Settling In

October 18, 2009

The Mushroom returned from her weekly sojourn to the library looking slightly shaken.

“I’ve just seen a moose.”, she said to my Dad, who was lounging on the sofa with the remote control in his hand, still clearly not over the novelty of having 73 channels of shite to choose from.

“Where?”, he said, turning from an infomercial for a ‘Slap Chop’, which apparently comes with a free ‘Graty’, whatever that is,”In the town?”

“In the back of a truck.”

“Someone was just driving round with a Moose in the back of their truck? What, like a dog?”

“No, love, not like a dog. Like a moose. Like a not-very-alive, I’ve-just-been-hunted-with-a-shotgun Moose.”

“Oh. Urghgh. They shoot anything that moves round here.”

My ears prick up. They had already pricked up at the mention of a Moose. Where there’s one Moose, there’s bound to be more Meese and whilst these were the vegetarians on my list of ‘Animals to Avoid in Saskatchewan’, I was quite happy to see none of them. It wasn’t that, though,  that concerned me the most. They ‘shoot anything’? What if someone confuses me with, I don’t know, a beaver or something and shoots me? Crumbs. As if I didn’t have enough to worry about with the giant cats and the Husky/Alsatian hybrids and the constant state of vigilance regarding Coyotes and Cougars.

The Mushroom’s shaky state was also due, in part, to the drama of two nights before. My Dad has always had concerns about her in the kitchen. She gets distracted easily, by, I don’t know, sound and bright colours, which is maybe where The Baby gets it from, and this is not ideal when one is wielding a very sharp knife in one hand and a giant potato in the other.

“I can’t look I can’t look I can’t look!”, she screamed, whilst kneeling on the floor with, I have to admit, a mildly worrying pool of blood next to her. “Have I chopped the end of my finger off?”

My Dad looks at the finger.


“Do I need to go to hospital?”

“Why would you need to go to hospital?”

“Do I need stitches? I need stitches. And I need to go to hospital.”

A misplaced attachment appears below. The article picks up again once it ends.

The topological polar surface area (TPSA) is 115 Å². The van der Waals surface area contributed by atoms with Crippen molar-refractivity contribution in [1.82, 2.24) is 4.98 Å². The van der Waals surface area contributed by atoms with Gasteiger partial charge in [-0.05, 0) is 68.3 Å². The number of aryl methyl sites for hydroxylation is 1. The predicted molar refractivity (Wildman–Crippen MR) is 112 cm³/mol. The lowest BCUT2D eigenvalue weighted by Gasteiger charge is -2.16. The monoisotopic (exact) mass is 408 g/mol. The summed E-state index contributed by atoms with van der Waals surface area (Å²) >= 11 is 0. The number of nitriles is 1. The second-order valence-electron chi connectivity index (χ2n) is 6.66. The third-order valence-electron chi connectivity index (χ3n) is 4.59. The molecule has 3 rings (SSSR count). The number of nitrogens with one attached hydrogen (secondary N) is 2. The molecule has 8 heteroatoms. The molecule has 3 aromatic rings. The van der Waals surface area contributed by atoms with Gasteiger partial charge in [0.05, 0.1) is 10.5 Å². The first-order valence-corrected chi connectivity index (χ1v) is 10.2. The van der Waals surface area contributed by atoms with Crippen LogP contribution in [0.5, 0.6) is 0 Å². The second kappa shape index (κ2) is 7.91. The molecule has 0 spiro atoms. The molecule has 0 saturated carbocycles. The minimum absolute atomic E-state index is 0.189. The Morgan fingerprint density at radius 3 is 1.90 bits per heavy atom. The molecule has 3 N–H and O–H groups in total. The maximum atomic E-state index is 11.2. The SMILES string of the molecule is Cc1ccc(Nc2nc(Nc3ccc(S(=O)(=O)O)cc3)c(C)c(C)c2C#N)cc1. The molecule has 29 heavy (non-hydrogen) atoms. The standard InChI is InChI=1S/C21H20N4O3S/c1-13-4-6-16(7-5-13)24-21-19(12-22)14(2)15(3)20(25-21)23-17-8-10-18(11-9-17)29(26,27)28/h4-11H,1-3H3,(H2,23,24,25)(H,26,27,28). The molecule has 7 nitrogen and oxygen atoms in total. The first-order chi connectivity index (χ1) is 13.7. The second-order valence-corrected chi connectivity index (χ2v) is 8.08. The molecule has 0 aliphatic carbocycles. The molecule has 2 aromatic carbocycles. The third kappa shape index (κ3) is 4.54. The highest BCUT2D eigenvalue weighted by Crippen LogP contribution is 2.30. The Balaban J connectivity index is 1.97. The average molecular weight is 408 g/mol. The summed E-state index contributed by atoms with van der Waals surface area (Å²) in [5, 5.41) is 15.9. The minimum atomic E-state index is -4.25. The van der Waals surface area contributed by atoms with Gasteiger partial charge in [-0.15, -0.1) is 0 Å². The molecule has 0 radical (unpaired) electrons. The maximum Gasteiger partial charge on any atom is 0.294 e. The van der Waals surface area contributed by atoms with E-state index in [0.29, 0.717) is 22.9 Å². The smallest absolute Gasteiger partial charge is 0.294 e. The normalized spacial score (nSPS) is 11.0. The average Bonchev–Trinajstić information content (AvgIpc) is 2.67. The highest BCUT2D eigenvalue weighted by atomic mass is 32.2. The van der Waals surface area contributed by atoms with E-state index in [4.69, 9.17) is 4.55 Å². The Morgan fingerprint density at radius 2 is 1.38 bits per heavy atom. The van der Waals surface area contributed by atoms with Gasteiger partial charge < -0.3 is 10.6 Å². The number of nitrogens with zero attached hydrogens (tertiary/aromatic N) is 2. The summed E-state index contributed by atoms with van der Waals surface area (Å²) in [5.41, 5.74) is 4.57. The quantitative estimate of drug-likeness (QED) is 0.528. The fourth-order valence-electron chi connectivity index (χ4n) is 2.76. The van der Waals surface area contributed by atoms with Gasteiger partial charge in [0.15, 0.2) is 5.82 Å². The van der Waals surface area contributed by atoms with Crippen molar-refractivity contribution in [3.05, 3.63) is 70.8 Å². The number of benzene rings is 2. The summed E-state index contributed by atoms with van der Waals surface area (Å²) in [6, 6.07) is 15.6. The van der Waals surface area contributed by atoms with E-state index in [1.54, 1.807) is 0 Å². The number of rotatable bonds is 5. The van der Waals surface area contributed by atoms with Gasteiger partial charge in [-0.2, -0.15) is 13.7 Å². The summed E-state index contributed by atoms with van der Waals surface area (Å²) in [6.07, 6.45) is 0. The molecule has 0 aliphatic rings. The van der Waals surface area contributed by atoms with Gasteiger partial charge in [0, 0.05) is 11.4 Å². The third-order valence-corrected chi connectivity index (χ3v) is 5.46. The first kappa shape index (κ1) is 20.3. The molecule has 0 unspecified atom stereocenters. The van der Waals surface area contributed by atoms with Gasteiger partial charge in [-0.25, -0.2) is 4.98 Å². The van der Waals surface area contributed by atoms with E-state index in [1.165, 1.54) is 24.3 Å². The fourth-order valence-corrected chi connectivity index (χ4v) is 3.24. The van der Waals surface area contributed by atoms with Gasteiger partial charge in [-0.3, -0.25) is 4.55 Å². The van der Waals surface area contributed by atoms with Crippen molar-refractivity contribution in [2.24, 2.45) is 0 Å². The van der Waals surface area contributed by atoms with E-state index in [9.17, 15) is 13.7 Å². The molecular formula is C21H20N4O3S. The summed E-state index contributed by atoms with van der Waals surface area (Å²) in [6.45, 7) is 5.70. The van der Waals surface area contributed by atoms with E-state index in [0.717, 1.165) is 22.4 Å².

“No, pet. You need, firstly, to stop shouting and then, my love, you need a plaster.”


What followed was three hours of The Mushroom holding her finger in the air, wrapped in kitchen paper, because it would not actually stop bleeding, asking at two minute intervals whether it was time for her to go to hospital yet. My Dad insisted that it was not, whilst continuing to be mesmerised by the advertisement for the ‘Slap Chop’ and free ‘Graty’. I’ve always known no good could come from those knife things. If you want smaller pieces, people, use your teeth.

The loss of blood seemed to affect her for a good couple of days. She cut her finger on Monday. On Wednesday, she seemed to believe that the tumble drier was singing to her. In French.

‘Rumble Rumble Rumble’, goes the tumble drier.

Alouetta, gentile Alouetta, Alouetta, je te plumerai”, sings The Mushroom. “Can you hear it, Zeebs? Or is it just me?”

Nope, Mushroom, just you. And you haven’t said anything that bonkers since you were eight and half months pregnant and you accused my Dad of having an affair with your Mum, I thought.

Anyhoo, things have been busy. For one, I have a new friend. His name is Brian. He pops round quite regularly and sits on the sofa, talks to my Dad, plays with The Baby and strokes my ears. I was a bit concerned when he said that his cat, Hilton, ‘would squash me’, but I’m guessing that was a hypothetical statement based on the fact that maybe Hilton is a fat bastard and not a statement of intent.

“So,” asks Brian of my Dad, “What to you think of Saskatchewan so far?”

“Well, it is incredibly flat.”, my Dad replies.

“Yes”, pipes up The Mushroom who, thankfully, appears to be over her cutting-finger-off drama and is now back to having vaguely normal conversations, “I thought you’d be able to see the Rockies from here.”

“Oh, they’re not far”, replies Brian, “It’s only a six hour drive to Jasper.”

There is a pause, as my Dad and The Mushroom think about what Brian has just said.

“Why would anyone drive for six hours, Brian?”, The Mushroom eventually asks.

“You wouldn’t drive for six hours back in England?”, he asks.

“No, Brian.”, replies my Dad, “If you drove for six hours in England, you would end up in France.”

Don’t give my Dad ideas, I thought. Before you know it, my Dad will think it’s okay to drive to Toronto for Christmas with me in the back, a drive that would, apparently take two and half days. I think I might, just, prefer to fly. As long as the tight gits buy a different kind of carrier and pay the extra $50 to have me travel in the cabin with them.


2 Responses to “Settling In”

  1. Jelly Belly said

    Watch for me when I run! I only run for food!

  2. Granny Janey said

    And for dinner that night, did you get to eat the end of The Mushroom’s finger, Z?

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